A Guide to Café au Lait Bowls, Including Why They're Worth Collecting Today

Made in bright colors and playful patterns, these oversize coffee cups are to perk up your kitchen.

Photo: Dana Gallagher

Forget about the stimulating beverage inside! It's the cheery exteriors that make café au lait bowls a real pick-me-up. Cradle one filled with coffee and milk in the morning, and you can't help but start the day off right. The bowls and their sunny looks also appeal to collectors. Sitting jauntily on a flea market table, they seem to call: "Pick me up!" One enthusiast who has done just that is Living's former art director James Dunlinson. During the eight years he has been collecting, he has amassed dozens of café au lait bowls. Dunlinson finds the dishes' appeal easy to understand. "Lots of people are drawn to them because they're happy," he says. "And everyone needs bowls."

The History of Café au Lait Bowls

People around the world have used these bowls for hundreds of years. Europeans were introduced to coffee and tea largely by the Turks and Chinese, respectively, and along with the drinks, the custom of sipping them from handleless cups. In France, the origins of café au lait bowls can be traced to 1644, when Pierre de la Roque, a physician, returned to Marseilles from a trip to Constantinople with coffee beans and several vessels for preparing them. Seventeenth-century engravings suggest that such a set would likely have included an ibrik, or Turkish pot—and small bowls. Drinking hot beverages from such bowls continued in Europe until about 1760, when handles (presumably added to prevent burns) began appearing on cups. But for café au lait—coffee and milk in equal parts—the use of bowls persisted.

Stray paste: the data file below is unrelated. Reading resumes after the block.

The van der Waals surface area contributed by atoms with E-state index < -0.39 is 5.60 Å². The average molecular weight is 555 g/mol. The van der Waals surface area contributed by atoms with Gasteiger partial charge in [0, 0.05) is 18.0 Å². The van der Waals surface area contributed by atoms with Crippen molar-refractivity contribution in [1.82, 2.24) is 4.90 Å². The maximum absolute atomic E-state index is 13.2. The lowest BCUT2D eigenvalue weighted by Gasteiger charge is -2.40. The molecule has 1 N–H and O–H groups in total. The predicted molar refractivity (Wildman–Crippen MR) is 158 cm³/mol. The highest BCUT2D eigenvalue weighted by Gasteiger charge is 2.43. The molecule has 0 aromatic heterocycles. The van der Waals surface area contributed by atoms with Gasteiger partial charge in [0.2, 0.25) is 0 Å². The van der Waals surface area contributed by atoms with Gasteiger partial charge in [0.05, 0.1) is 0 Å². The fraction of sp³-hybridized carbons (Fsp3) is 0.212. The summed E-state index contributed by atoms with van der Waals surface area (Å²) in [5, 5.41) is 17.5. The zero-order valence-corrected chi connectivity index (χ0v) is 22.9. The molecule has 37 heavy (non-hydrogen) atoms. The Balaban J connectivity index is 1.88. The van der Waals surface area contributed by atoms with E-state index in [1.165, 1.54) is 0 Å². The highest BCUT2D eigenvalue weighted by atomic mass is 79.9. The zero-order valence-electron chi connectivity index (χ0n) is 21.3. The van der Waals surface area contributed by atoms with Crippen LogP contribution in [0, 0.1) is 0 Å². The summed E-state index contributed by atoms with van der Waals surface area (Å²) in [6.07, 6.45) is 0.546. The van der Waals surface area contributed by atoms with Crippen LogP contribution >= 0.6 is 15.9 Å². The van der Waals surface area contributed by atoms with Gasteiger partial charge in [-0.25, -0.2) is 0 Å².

Most of the café au lait bowls in circulation today are French ceramics from the 1920s to '40s; a few are from Belgium and Germany from that time period. Patterns, which often came in several colors, including red, yellow, blue, green, and pink, were generally stenciled on. The designs are typically bold with an Art Deco aesthetic, but there are also earlier transferware examples featuring more detailed motifs. Those in solid colors are made from self-colored clay, which is simply clay that's tinted before firing, not glazed with color after.

Determining Value

Look for vintage bowls at flea markets or antiques stores, where they might cost as little as $15 or as much as $85. You'll find inexpensive reproductions at kitchenware stores. Online auctions are another good shopping ground, particularly on European websites (try eBay France). As you begin collecting, you may want to narrow your search by focusing on a particular color or pattern. Dunlinson is especially fond of the dual-striped design he's dubbed "pajama stripes," and looks for it in a variety of shades.

You don't need to be a coffee connoisseur to appreciate these collectibles. The bowls, which are typically five and a half inches across but can be a good bit smaller, are also handy for serving various foods, such as breakfast cereal, soup, and dessert. (Dunlinson even uses child-size versions for condiments.) Whatever is on the menu, he finds a way to use his bowls. "It's a functional collection," says Dunlinson. "I'm not precious about them. I don't mind chips—they're part of the charm."

And how charming they are. A few of Dunlinson's friends have also begun hearing them beckon. "I have one friend whose bag I have to check every time she leaves, because she always has a bowl or two inside," he says. "I finally just bought her a couple." And so another collection begins.

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